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Was That Really A Reasonable Proposal?

Craig Svensson's view (The Scientist, January 26, p. 12) that one particular version of the sacred writings of one of the world's many religions is the sole arbiter of truth, and thus that the truth of any observation, logical deduction, or integrating hypothesis can be assessed only by comparison with those particular writings, must seem to most of us to be intellectually parochial. Nevertheless, I have no doubt that Svensson is sincere in believing himself to be reasonable and open-minded when

Daniel Atkinson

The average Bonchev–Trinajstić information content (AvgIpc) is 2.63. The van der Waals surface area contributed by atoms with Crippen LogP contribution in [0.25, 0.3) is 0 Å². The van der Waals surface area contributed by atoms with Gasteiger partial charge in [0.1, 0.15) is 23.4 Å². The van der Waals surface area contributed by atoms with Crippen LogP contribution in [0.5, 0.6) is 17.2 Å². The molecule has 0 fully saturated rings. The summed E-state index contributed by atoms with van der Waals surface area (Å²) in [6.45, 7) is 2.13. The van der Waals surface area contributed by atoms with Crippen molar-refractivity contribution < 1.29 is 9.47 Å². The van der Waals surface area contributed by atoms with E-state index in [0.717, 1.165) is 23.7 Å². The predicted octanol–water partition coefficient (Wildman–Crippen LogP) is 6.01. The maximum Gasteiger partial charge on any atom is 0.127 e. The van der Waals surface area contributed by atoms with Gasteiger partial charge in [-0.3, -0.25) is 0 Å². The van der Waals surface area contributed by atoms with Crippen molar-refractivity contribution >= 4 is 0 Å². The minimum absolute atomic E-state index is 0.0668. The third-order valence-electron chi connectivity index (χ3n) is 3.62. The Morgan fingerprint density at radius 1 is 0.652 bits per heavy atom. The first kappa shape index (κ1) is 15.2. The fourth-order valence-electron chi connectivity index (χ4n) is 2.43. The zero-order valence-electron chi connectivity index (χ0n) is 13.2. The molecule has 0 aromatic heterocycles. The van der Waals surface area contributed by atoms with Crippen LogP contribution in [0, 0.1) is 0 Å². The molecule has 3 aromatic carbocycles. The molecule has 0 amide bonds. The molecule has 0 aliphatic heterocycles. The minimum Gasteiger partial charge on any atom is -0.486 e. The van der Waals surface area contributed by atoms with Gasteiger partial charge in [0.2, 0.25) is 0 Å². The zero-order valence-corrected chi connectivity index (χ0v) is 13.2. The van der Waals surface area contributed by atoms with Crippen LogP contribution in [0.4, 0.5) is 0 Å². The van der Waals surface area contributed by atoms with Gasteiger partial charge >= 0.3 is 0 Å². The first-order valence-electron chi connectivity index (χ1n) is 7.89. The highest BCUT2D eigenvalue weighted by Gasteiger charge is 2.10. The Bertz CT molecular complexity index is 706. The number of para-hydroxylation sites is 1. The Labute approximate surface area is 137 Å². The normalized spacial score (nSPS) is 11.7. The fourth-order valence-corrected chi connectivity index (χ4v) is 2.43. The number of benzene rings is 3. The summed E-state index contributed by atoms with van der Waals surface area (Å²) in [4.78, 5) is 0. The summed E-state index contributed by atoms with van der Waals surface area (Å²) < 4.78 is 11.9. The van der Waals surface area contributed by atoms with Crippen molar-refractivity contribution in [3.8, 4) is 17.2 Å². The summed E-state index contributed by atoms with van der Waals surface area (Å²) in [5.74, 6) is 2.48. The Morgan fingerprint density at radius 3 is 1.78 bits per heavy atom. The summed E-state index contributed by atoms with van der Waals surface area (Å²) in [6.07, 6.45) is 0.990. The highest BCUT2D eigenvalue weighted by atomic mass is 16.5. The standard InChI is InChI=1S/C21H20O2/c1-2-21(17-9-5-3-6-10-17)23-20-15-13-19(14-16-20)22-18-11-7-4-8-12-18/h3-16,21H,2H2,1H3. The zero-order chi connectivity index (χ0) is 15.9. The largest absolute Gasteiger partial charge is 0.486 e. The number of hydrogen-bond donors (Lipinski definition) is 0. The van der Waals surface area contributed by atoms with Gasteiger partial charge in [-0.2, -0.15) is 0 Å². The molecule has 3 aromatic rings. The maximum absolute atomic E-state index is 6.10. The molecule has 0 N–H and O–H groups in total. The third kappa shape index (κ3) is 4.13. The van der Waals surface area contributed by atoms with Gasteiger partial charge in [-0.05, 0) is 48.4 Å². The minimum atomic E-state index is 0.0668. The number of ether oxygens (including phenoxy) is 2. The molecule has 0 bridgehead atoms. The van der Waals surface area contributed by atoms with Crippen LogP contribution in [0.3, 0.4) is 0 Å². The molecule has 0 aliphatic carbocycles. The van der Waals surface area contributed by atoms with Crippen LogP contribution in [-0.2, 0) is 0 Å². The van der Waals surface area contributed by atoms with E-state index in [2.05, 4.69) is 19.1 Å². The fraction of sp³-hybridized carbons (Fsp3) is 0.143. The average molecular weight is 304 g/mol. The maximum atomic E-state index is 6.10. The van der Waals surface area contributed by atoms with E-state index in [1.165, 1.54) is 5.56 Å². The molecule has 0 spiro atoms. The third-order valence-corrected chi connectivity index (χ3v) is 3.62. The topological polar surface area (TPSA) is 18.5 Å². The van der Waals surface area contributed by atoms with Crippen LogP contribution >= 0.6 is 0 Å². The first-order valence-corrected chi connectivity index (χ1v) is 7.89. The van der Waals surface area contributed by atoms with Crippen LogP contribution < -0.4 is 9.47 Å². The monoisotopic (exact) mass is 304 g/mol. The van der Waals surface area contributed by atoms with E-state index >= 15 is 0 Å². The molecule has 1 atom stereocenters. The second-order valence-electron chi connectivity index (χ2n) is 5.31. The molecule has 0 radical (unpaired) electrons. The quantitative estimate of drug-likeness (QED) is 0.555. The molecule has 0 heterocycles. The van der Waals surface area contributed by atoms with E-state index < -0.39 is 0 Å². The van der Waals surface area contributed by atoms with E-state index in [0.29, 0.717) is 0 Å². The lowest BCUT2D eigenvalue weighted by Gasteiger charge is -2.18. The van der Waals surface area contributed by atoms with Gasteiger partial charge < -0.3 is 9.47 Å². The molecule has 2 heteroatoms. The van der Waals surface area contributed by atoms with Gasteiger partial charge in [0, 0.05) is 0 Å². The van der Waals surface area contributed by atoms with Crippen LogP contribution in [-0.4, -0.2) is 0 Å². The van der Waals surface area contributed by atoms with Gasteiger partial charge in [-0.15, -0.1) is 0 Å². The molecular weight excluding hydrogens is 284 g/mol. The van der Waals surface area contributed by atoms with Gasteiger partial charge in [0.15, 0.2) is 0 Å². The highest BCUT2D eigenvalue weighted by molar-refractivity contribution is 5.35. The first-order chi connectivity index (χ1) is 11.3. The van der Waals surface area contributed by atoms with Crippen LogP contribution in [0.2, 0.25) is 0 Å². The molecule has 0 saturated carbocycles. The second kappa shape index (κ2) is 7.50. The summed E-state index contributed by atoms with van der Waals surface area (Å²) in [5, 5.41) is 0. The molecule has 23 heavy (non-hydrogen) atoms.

Craig Svensson's view (The Scientist, January 26, p. 12) that one particular version of the sacred writings of one of the world's many religions is the sole arbiter of truth, and thus that the truth of any observation, logical deduction, or integrating hypothesis can be assessed only by comparison with those particular writings, must seem to most of us to be intellectually parochial. Nevertheless, I have no doubt that Svensson is sincere in believing himself to be reasonable and open-minded when he proposes that any aspect of science with which he disagrees on religious grounds should be excised from the public school curriculum. That is evenhanded, he implies; don't teach my kids your science and I won't teach your kids my religion. It doesn't matter how few people feel as he does, he says; no matter how small a minority he may be, he has a right to...

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